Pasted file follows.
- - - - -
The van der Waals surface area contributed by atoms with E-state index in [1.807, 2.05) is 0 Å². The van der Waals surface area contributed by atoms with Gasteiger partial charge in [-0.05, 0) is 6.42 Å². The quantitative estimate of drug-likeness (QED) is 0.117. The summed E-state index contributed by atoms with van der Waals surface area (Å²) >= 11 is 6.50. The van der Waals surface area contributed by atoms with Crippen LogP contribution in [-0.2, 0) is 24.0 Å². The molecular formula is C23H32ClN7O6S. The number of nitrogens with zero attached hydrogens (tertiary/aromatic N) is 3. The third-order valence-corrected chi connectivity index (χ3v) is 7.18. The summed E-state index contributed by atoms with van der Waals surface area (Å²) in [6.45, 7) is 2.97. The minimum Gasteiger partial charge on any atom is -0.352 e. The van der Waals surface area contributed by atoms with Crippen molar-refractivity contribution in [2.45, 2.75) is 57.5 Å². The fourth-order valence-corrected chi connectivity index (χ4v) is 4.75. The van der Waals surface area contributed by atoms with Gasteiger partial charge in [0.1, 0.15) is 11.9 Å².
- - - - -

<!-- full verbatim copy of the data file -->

The van der Waals surface area contributed by atoms with E-state index in [1.807, 2.05) is 0 Å². The van der Waals surface area contributed by atoms with Gasteiger partial charge in [-0.05, 0) is 6.42 Å². The quantitative estimate of drug-likeness (QED) is 0.117. The summed E-state index contributed by atoms with van der Waals surface area (Å²) >= 11 is 6.50. The van der Waals surface area contributed by atoms with Crippen LogP contribution in [-0.2, 0) is 24.0 Å². The molecular formula is C23H32ClN7O6S. The number of nitrogens with zero attached hydrogens (tertiary/aromatic N) is 3. The third-order valence-corrected chi connectivity index (χ3v) is 7.18. The summed E-state index contributed by atoms with van der Waals surface area (Å²) in [6.45, 7) is 2.97. The minimum Gasteiger partial charge on any atom is -0.352 e. The van der Waals surface area contributed by atoms with Crippen molar-refractivity contribution in [2.45, 2.75) is 57.5 Å². The fourth-order valence-corrected chi connectivity index (χ4v) is 4.75. The van der Waals surface area contributed by atoms with Gasteiger partial charge in [0.1, 0.15) is 11.9 Å².